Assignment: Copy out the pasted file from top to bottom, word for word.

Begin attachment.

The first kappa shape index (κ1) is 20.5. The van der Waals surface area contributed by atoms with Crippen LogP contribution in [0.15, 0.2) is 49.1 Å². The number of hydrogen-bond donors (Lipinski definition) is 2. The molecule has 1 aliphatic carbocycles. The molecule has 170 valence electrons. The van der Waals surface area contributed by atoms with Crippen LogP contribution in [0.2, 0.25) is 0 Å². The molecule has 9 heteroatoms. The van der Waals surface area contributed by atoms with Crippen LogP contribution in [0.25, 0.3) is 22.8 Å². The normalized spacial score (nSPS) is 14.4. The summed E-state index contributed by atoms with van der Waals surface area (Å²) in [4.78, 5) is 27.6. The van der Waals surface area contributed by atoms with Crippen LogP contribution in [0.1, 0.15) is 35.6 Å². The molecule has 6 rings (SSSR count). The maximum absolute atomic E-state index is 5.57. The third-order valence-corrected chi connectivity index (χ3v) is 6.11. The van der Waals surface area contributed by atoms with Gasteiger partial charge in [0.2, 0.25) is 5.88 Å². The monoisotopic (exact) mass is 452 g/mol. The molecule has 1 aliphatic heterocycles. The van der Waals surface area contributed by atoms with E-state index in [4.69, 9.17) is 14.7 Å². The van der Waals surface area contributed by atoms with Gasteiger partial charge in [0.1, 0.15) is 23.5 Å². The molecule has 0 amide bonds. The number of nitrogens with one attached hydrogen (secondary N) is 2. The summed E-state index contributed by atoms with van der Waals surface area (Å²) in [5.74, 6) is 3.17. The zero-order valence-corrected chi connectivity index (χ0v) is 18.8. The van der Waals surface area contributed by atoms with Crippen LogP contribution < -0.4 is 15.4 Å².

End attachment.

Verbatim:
The first kappa shape index (κ1) is 20.5. The van der Waals surface area contributed by atoms with Crippen LogP contribution in [0.15, 0.2) is 49.1 Å². The number of hydrogen-bond donors (Lipinski definition) is 2. The molecule has 1 aliphatic carbocycles. The molecule has 170 valence electrons. The van der Waals surface area contributed by atoms with Crippen LogP contribution in [0.2, 0.25) is 0 Å². The molecule has 9 heteroatoms. The van der Waals surface area contributed by atoms with Crippen LogP contribution in [0.25, 0.3) is 22.8 Å². The normalized spacial score (nSPS) is 14.4. The summed E-state index contributed by atoms with van der Waals surface area (Å²) in [4.78, 5) is 27.6. The van der Waals surface area contributed by atoms with Crippen LogP contribution in [0.1, 0.15) is 35.6 Å². The molecule has 6 rings (SSSR count). The maximum absolute atomic E-state index is 5.57. The third-order valence-corrected chi connectivity index (χ3v) is 6.11. The van der Waals surface area contributed by atoms with Gasteiger partial charge in [0.2, 0.25) is 5.88 Å². The monoisotopic (exact) mass is 452 g/mol. The molecule has 1 aliphatic heterocycles. The van der Waals surface area contributed by atoms with E-state index in [4.69, 9.17) is 14.7 Å². The van der Waals surface area contributed by atoms with Gasteiger partial charge in [0.1, 0.15) is 23.5 Å². The molecule has 0 amide bonds. The number of nitrogens with one attached hydrogen (secondary N) is 2. The summed E-state index contributed by atoms with van der Waals surface area (Å²) in [5.74, 6) is 3.17. The zero-order valence-corrected chi connectivity index (χ0v) is 18.8. The van der Waals surface area contributed by atoms with Crippen LogP contribution < -0.4 is 15.4 Å².